Bufo

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Related to Bufo fowleri: Bufo americanus, Eastern American toad

Bufo

a genus of toads of the family Bufonidae; these amphibians carry toxins in parotid glands in their skin. Dogs or cats which mouth them are poisoned. There are a number of toxins including the cardiotoxic bufogenins, bufotoxin, bufotenins, catecholamines and serotonin. The toxicity of each species depends on the mix and concentration of toxins. Species include B. alvarius, B. canorus, B. exsul, B. ictericus, B. koynayensis, B. marinus, B. regularis, B. vulgaris.

Bufo marinus
the giant tropical toad. Introduced into many areas such as Australia and Hawaii to control insect pests. Absorption of the toxins through the oral mucosa of dogs, and less often cats, results in varying degrees of salivation, pulmonary edema, cardiac arrhythmias, cyanosis and seizures which may culminate in death of the animal.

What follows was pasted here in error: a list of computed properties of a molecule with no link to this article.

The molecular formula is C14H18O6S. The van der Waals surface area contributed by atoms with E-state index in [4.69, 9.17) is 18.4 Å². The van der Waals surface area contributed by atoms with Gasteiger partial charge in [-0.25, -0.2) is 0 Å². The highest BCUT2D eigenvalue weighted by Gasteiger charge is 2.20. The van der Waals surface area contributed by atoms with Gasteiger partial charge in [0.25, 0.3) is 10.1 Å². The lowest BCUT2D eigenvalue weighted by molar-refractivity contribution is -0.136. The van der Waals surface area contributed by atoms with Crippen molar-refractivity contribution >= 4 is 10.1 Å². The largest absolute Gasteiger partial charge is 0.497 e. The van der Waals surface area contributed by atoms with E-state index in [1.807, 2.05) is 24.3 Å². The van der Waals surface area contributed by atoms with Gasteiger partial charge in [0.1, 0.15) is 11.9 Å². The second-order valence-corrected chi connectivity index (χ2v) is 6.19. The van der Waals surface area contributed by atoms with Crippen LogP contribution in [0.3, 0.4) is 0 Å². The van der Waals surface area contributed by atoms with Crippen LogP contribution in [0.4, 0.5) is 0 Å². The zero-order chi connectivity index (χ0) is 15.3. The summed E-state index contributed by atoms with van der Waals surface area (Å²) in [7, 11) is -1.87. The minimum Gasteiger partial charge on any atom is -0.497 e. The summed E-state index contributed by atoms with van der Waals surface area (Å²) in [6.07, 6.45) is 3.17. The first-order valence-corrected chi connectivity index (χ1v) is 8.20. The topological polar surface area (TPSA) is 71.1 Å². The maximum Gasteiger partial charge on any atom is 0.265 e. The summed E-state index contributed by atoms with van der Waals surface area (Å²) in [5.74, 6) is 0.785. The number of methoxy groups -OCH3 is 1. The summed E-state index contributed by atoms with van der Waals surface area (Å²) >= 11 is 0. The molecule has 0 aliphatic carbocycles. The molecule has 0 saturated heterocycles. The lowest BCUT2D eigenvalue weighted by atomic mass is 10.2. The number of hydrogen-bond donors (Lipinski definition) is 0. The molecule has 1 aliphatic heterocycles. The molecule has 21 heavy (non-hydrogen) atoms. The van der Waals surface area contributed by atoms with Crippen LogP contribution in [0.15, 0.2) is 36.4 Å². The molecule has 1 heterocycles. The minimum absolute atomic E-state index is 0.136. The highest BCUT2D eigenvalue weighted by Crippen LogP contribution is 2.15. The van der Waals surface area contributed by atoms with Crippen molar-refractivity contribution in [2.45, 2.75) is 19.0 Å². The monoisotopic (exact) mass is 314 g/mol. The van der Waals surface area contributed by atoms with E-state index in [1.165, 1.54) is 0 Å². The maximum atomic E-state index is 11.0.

Bufo regularis
African toad.
Bufo vulgaris
causes excess salivation and distress if caught by a dog. Called also common toad.
References in periodicals archive ?
The number of species with enough males to chorus increased from two in 2001 (Acris crepitans, Hyla cinerea) to five in 2002 (Acris crepitans, Hyla chrysoscelis, Hyla cinerea, Pseudacris crucifer, Rana sphenocephala), fell to four in 2003 (Acris crepitans, Bufo fowleri, Hyla chrysoscelis, Hyla cinerea), and rose to seven in 2004 (Acris crepitans, Bufo americanus, Hyla chrysoscelis, Hyla cinerea, Pseudacris crucifer, Pseudacris feriarum, Rana sphenocephala).
Fowler's toad, Bufo fowleri, the six-lined racerunner, Cnemidophorus sexlineatus, and the western slender glass lizard, Ophisaurus attenuatus) presumably entered the Calumet region during a hypsithermal interval (Smith & Minton 1957) about 6200 to 5050 ybp (Ahearn & Kapp 1984).
The ilia of Bufo americanus can be distinguished from those of the other Michigan toad Bufo fowleri Hinckley (Fowler's Toad) in that the dorsal prominence is reflected much more forward in B.